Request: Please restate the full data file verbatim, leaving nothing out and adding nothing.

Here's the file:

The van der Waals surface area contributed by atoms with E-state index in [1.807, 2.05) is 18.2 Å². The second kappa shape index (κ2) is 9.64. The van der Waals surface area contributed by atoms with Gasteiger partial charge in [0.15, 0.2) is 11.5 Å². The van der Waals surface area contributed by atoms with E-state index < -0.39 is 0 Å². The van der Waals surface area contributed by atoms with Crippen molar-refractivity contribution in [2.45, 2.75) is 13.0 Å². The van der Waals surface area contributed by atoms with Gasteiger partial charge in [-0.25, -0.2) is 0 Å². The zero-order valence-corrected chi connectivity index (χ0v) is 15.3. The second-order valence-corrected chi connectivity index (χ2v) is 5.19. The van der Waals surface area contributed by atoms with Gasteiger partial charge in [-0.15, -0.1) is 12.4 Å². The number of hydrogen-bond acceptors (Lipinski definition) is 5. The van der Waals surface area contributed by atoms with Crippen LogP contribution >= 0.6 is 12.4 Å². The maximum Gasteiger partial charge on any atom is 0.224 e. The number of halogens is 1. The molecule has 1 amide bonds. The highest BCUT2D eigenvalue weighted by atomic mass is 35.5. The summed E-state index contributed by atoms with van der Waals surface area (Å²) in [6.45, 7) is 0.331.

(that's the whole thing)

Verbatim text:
The van der Waals surface area contributed by atoms with E-state index in [1.807, 2.05) is 18.2 Å². The second kappa shape index (κ2) is 9.64. The van der Waals surface area contributed by atoms with Gasteiger partial charge in [0.15, 0.2) is 11.5 Å². The van der Waals surface area contributed by atoms with E-state index < -0.39 is 0 Å². The van der Waals surface area contributed by atoms with Crippen molar-refractivity contribution in [2.45, 2.75) is 13.0 Å². The van der Waals surface area contributed by atoms with Gasteiger partial charge in [-0.25, -0.2) is 0 Å². The zero-order valence-corrected chi connectivity index (χ0v) is 15.3. The second-order valence-corrected chi connectivity index (χ2v) is 5.19. The van der Waals surface area contributed by atoms with Gasteiger partial charge in [-0.15, -0.1) is 12.4 Å². The number of hydrogen-bond acceptors (Lipinski definition) is 5. The van der Waals surface area contributed by atoms with Crippen LogP contribution >= 0.6 is 12.4 Å². The maximum Gasteiger partial charge on any atom is 0.224 e. The number of halogens is 1. The molecule has 1 amide bonds. The highest BCUT2D eigenvalue weighted by atomic mass is 35.5. The summed E-state index contributed by atoms with van der Waals surface area (Å²) in [6.45, 7) is 0.331.